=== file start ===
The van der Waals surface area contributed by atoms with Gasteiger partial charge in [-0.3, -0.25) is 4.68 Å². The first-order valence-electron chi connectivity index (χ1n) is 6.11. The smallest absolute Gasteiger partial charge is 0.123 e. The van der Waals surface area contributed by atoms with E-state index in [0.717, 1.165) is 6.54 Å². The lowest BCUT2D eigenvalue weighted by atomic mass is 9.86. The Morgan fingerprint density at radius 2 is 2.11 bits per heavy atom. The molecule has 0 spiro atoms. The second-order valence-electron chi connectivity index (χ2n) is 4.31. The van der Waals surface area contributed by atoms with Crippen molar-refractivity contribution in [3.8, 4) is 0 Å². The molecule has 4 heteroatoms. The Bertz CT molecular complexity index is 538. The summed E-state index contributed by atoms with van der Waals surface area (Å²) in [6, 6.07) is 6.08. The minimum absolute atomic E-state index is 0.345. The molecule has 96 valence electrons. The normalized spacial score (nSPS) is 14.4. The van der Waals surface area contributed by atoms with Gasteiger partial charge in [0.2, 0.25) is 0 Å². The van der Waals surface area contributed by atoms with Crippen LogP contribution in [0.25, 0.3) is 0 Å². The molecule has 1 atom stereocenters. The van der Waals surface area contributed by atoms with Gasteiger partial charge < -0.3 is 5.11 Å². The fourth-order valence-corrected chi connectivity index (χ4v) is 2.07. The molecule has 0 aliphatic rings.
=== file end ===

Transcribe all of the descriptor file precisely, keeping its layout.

The van der Waals surface area contributed by atoms with Gasteiger partial charge in [-0.3, -0.25) is 4.68 Å². The first-order valence-electron chi connectivity index (χ1n) is 6.11. The smallest absolute Gasteiger partial charge is 0.123 e. The van der Waals surface area contributed by atoms with E-state index in [0.717, 1.165) is 6.54 Å². The lowest BCUT2D eigenvalue weighted by atomic mass is 9.86. The Morgan fingerprint density at radius 2 is 2.11 bits per heavy atom. The molecule has 0 spiro atoms. The second-order valence-electron chi connectivity index (χ2n) is 4.31. The van der Waals surface area contributed by atoms with Crippen molar-refractivity contribution in [3.8, 4) is 0 Å². The molecule has 4 heteroatoms. The Bertz CT molecular complexity index is 538. The summed E-state index contributed by atoms with van der Waals surface area (Å²) in [6, 6.07) is 6.08. The minimum absolute atomic E-state index is 0.345. The molecule has 96 valence electrons. The normalized spacial score (nSPS) is 14.4. The van der Waals surface area contributed by atoms with Gasteiger partial charge in [0.2, 0.25) is 0 Å². The van der Waals surface area contributed by atoms with Crippen LogP contribution in [0.25, 0.3) is 0 Å². The molecule has 1 atom stereocenters. The van der Waals surface area contributed by atoms with Gasteiger partial charge < -0.3 is 5.11 Å². The fourth-order valence-corrected chi connectivity index (χ4v) is 2.07. The molecule has 0 aliphatic rings.